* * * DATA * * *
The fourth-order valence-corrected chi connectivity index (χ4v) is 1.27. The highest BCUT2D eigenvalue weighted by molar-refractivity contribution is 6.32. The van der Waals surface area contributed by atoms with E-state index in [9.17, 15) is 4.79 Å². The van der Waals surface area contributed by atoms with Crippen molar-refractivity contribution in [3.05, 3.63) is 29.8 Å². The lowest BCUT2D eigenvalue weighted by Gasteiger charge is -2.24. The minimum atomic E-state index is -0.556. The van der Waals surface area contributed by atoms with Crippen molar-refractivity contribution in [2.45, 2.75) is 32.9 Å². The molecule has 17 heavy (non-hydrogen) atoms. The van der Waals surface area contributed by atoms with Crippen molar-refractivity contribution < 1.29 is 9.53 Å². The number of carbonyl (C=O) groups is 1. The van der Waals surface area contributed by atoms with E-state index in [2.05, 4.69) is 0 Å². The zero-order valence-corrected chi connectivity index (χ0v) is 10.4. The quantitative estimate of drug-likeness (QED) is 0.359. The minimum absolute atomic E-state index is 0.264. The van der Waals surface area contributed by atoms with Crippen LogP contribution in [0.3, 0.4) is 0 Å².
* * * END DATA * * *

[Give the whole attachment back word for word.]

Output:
The fourth-order valence-corrected chi connectivity index (χ4v) is 1.27. The highest BCUT2D eigenvalue weighted by molar-refractivity contribution is 6.32. The van der Waals surface area contributed by atoms with E-state index in [9.17, 15) is 4.79 Å². The van der Waals surface area contributed by atoms with Crippen molar-refractivity contribution in [3.05, 3.63) is 29.8 Å². The lowest BCUT2D eigenvalue weighted by Gasteiger charge is -2.24. The minimum atomic E-state index is -0.556. The van der Waals surface area contributed by atoms with Crippen molar-refractivity contribution in [2.45, 2.75) is 32.9 Å². The molecule has 17 heavy (non-hydrogen) atoms. The van der Waals surface area contributed by atoms with Crippen molar-refractivity contribution < 1.29 is 9.53 Å². The number of carbonyl (C=O) groups is 1. The van der Waals surface area contributed by atoms with E-state index in [2.05, 4.69) is 0 Å². The zero-order valence-corrected chi connectivity index (χ0v) is 10.4. The quantitative estimate of drug-likeness (QED) is 0.359. The minimum absolute atomic E-state index is 0.264. The van der Waals surface area contributed by atoms with Crippen LogP contribution in [0.3, 0.4) is 0 Å².